When does a holiday become not-a-holiday?


I have been receiving messages from my fans about maybe writing part two of my Surf Holiday blog 2018 and have been inundated with PMs asking me what happened to puppy Linda… So here it is!  Part Deux.

I would just like to say one thing about the flight on Arabica Air.  You start off your journey with a televised prayer, which I quite enjoyed however, the voice of the prayer came across as quite sinister, the type of voice that would be in the intro to a film about a plane crash… #justsayin.

After hugging and kissing everyone on my arrival to Taghazout thanking the Lord Jesus for this interesting and diverse cultural hot spot,  I couldn’t wait for my surf adventure to begin.


Day two: The married men folk surfed ‘Mysteries’ (the beach round the corner from the house where we stayed) and they went out first thing in the morning.  The house where we resided for the week was on Anchor Point peninsula.  I was told when the tide was high the water came right up to the front step and the only way out was to go over the neighbour’s side wall!  I was saving myself for the afternoon surf.  We loaded all the boards up on two motors and went up the coast looking for waves.  Where we were staying was surrounded by amazing surf beaches.  We passed ‘Killers’ (a Surf point where Killer Whales come to mate) and then went on to Budha beach.  We stopped at the top of the beach to look at the amazing/not amazing waves.  Decided to surf anyways…got dragged, rolled and washed down the beach.

Got out before anyone else and met a man selling Morocco mint tea sweetened with loads of white sugar. He stopped to chat to me.


“Do you have child?”

“No.” says I.

“Next time” says he, smiling. “Are you married?” He goes.

“No.” says I.

“Next time” grins he.



I was thinking ‘next time’ I would be trying to surf better for longer, be with Henry the XIII and have my own baby camel, rather than being married or getting ‘up the cream puff’.


The lads finally came out of the water. I had dried myself off with my huge T-towel (which I used all week!)  Yes I know, I am SUCH high maintenance) and got changed.  That evening one of the surfing ladies who I was sharing a room with got sick and was in bed all the next day, the following day the other lady in the room got sick and took to her bed too.  The married menfolk in the next room jested at me for sleeping in the hospital room and said I would be the next to become ill. I never get ill and there is no way I would become sick, no drugs, no insurance, I am invincible!!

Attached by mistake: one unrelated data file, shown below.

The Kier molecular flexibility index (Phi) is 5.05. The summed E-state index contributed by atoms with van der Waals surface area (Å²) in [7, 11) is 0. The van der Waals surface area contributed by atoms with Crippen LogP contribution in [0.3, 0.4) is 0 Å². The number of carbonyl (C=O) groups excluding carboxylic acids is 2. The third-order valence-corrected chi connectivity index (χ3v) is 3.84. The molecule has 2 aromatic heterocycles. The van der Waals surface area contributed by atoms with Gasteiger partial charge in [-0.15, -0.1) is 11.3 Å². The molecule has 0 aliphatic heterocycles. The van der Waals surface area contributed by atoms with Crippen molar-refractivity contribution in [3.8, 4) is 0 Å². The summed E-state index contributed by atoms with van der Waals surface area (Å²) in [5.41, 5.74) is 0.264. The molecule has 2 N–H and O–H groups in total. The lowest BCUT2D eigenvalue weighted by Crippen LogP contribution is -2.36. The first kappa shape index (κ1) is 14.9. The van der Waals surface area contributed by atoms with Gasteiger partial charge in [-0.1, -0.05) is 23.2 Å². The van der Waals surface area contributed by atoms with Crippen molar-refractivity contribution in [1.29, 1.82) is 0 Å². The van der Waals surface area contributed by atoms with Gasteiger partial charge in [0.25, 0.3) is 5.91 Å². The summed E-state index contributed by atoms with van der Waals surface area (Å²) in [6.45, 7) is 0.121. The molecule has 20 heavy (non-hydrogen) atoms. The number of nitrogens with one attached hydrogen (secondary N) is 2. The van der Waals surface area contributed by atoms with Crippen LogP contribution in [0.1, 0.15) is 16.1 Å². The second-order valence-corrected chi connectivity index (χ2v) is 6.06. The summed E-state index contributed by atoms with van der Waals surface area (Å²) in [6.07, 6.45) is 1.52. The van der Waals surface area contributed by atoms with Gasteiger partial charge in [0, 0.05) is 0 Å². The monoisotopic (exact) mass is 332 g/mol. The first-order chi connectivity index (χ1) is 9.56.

But then…That night I woke with stomach cramps at about 2 in the morning, and then proceeded to throw up 5 times in a row.  Excellent. One bathroom, five people, and three of them sick as dogs!  And the lady who looked after the house told us to mind our usage of water as when the tank ran out we would have to wait for the truck to come into the village to fill it up.

“When will that be??” I asked. She just shrugged her shoulders, laughed, smiled threw her arms in the air and shook her head!  Insert shocked emoji here…

Next day I woke up (thank God).  My face was full of fluid under my skin and I wasn’t able to open my eyes properly because of my swollen eyelids.  I then threw up again.  Nice.


A storm was coming in and all the guys went out to surf.  I got up and showered, ‘mind over matter’ I thought to myself and read my book.  The water from the high tide and storm started to lap around the house steps and continued to rise.  At the same time it was raining and the roof started to leak. Rain was coming in through the ceiling and rising up towards the front door…

I started to feel sick and scared at the same time.  Then I thought to myself, if I started to clean, everything would be okay!  As cleaning is calming.  After a while, I started to feel even worse so decided that I wasn’t bovvered. If I wasn’t drowned or got barricaded in by the rising water I was just going to go to bed.  So I trudged up the water-soaked and soggy landing to bed.

Spent the next few days being obsessed with the open sewage system that was Taghazout and Anchor Point.  Where we live we had to go through an alleyway in between houses to get to the cars.  The alleyway always smelt of raw sewage and made me gag.  I am so not hard.  I looked up and tried to work out the plumbing system of the three storey buildings in the stench of the morning light.  I am not a plumber but I could clearly see what looked like the plumbing from the toilets being linked up to a downpipe which stopped at the pavement to flow into the alleyway which ran into the sea. Insert green gag emoji here.